What Does the S.M.A.R.T. Acronym Stand For?
In recent years, esports has grown into a multi-billion dollar industry with a rapidly expanding job market. With so many career opportunities available, it’s important to have a clear plan for achieving your professional goals. One effective way to do this is by setting S.M.A.R.T. goals. S.M.A.R.T. stands for Specific, Measurable, Achievable, Realistic, and Time-bound. By setting goals that meet these criteria, you can create a roadmap for your career in esports that is both effective and attainable.
The acronym stands for:
S – Specific
Be clear about what you want to achieve when you set a goal. Think of this as your goal’s mission statement. This is not a detailed list of how you’ll reach a goal, but it should answer the common “w” questions:
- Who – Think about who needs to be involved to reach the goal. This is especially important when working on a group project.
- What – Think about exactly what you want to do, and don’t be afraid to be specific.
- When – You’ll get more specific about this question in the “time-bound” section of defining S.M.A.R.T. goals, but you should at least set a time frame.
- Where – This question may not always apply, especially if you’re setting personal goals, but if there’s a place or event that’s important, list it here.
- Which – Find out if there are any problems or requirements. This question can help you figure out if your goal is reasonable. For instance, if you want to open a bakery but have never baked anything before, that could be a problem. Because of this, you might change the goal to “Learn how to bake so I can start a baking business.”
- Why? – What is the goal’s purpose? When it comes to using this method with employees, the answer will probably be something like company growth or career growth.
M – Measurable
What measurements will you use to see if you reach the goal? This makes a goal more real because it gives a way to track how far you’ve come. If the project will take a few months to finish, set some milestones by thinking about specific things to do.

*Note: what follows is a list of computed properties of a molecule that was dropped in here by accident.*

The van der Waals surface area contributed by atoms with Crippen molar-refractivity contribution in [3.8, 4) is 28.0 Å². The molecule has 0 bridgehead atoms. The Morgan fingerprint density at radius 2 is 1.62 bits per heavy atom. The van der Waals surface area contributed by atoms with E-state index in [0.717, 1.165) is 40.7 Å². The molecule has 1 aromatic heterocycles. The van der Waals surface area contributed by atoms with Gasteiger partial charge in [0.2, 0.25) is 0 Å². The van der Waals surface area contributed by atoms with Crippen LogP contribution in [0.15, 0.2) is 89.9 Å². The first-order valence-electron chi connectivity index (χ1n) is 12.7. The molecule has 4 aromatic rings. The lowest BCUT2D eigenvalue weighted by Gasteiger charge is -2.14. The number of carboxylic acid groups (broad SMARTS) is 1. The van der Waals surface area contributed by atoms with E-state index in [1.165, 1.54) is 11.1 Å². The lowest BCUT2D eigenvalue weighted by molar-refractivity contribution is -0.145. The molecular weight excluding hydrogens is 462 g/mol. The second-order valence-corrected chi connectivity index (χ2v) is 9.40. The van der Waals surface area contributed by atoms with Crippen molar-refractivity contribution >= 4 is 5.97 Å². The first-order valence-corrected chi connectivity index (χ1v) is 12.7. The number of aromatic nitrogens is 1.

A – Achievable
This is about figuring out how important a goal is to you and what you can do to reach it. This may mean learning new skills and changing your mindset. The goal is meant to make people want to work hard, not give up. Think about how you can reach your goal and if you have the tools and skills to do so. If you don’t have those tools or skills yet, think about what it would take to get them.
R – Realistic
Realistic relevance means putting your attention on something that makes sense in terms of your bigger goals. For instance, if you want to win Worlds, then you have to start gearing up for some local tournaments that set you on the path to your bigger goal. Or you may need to start practicing your aim and agility or studying maps that are relevant to where your weaknesses are.
T – Time-Bound
Anyone can make goals, but if you don’t set a realistic time frame, you’re probably not going to reach them. It is important to give a deadline for deliverables. Ask specific questions about the deadline for the goal and what can be done in that amount of time. If reaching the goal will take three months, it’s helpful to know what should be done halfway through. Putting a time limit on something also gives it a sense of urgency.